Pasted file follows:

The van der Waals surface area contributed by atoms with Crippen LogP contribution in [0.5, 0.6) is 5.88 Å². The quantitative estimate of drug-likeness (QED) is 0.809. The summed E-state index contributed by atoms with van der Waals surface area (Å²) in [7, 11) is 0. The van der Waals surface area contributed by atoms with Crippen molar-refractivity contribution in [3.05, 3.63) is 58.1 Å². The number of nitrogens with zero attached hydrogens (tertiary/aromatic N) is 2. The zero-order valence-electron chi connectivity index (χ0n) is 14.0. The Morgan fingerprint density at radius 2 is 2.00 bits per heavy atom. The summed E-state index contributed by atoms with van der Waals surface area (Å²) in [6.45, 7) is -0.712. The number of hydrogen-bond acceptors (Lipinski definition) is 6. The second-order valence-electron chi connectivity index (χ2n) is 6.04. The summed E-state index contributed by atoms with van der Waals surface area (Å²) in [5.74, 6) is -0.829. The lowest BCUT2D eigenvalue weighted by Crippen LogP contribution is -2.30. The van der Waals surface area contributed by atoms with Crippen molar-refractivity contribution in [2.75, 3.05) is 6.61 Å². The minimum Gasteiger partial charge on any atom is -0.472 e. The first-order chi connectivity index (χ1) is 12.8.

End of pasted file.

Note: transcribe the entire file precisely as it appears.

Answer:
The van der Waals surface area contributed by atoms with Crippen LogP contribution in [0.5, 0.6) is 5.88 Å². The quantitative estimate of drug-likeness (QED) is 0.809. The summed E-state index contributed by atoms with van der Waals surface area (Å²) in [7, 11) is 0. The van der Waals surface area contributed by atoms with Crippen molar-refractivity contribution in [3.05, 3.63) is 58.1 Å². The number of nitrogens with zero attached hydrogens (tertiary/aromatic N) is 2. The zero-order valence-electron chi connectivity index (χ0n) is 14.0. The Morgan fingerprint density at radius 2 is 2.00 bits per heavy atom. The summed E-state index contributed by atoms with van der Waals surface area (Å²) in [6.45, 7) is -0.712. The number of hydrogen-bond acceptors (Lipinski definition) is 6. The second-order valence-electron chi connectivity index (χ2n) is 6.04. The summed E-state index contributed by atoms with van der Waals surface area (Å²) in [5.74, 6) is -0.829. The lowest BCUT2D eigenvalue weighted by Crippen LogP contribution is -2.30. The van der Waals surface area contributed by atoms with Crippen molar-refractivity contribution in [2.75, 3.05) is 6.61 Å². The minimum Gasteiger partial charge on any atom is -0.472 e. The first-order chi connectivity index (χ1) is 12.8.